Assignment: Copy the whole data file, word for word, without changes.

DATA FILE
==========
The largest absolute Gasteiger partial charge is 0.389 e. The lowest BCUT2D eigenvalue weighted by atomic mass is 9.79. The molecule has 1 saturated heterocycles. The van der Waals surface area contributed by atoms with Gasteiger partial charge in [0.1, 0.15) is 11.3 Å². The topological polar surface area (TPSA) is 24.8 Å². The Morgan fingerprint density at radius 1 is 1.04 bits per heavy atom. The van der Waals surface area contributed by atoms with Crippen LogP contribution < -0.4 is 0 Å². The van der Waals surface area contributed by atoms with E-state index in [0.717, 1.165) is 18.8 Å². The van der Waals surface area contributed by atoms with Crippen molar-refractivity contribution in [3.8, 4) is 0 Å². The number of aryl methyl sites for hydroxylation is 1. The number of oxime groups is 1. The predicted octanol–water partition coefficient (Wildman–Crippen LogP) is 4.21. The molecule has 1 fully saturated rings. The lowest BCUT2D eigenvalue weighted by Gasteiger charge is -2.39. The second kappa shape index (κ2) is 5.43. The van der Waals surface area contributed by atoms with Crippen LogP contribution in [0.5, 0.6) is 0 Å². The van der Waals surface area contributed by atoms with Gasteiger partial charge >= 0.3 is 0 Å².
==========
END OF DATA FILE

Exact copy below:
The largest absolute Gasteiger partial charge is 0.389 e. The lowest BCUT2D eigenvalue weighted by atomic mass is 9.79. The molecule has 1 saturated heterocycles. The van der Waals surface area contributed by atoms with Gasteiger partial charge in [0.1, 0.15) is 11.3 Å². The topological polar surface area (TPSA) is 24.8 Å². The Morgan fingerprint density at radius 1 is 1.04 bits per heavy atom. The van der Waals surface area contributed by atoms with Crippen LogP contribution < -0.4 is 0 Å². The van der Waals surface area contributed by atoms with E-state index in [0.717, 1.165) is 18.8 Å². The van der Waals surface area contributed by atoms with Crippen molar-refractivity contribution in [3.8, 4) is 0 Å². The number of aryl methyl sites for hydroxylation is 1. The number of oxime groups is 1. The predicted octanol–water partition coefficient (Wildman–Crippen LogP) is 4.21. The molecule has 1 fully saturated rings. The lowest BCUT2D eigenvalue weighted by Gasteiger charge is -2.39. The second kappa shape index (κ2) is 5.43. The van der Waals surface area contributed by atoms with Crippen LogP contribution in [0.5, 0.6) is 0 Å². The van der Waals surface area contributed by atoms with Gasteiger partial charge >= 0.3 is 0 Å².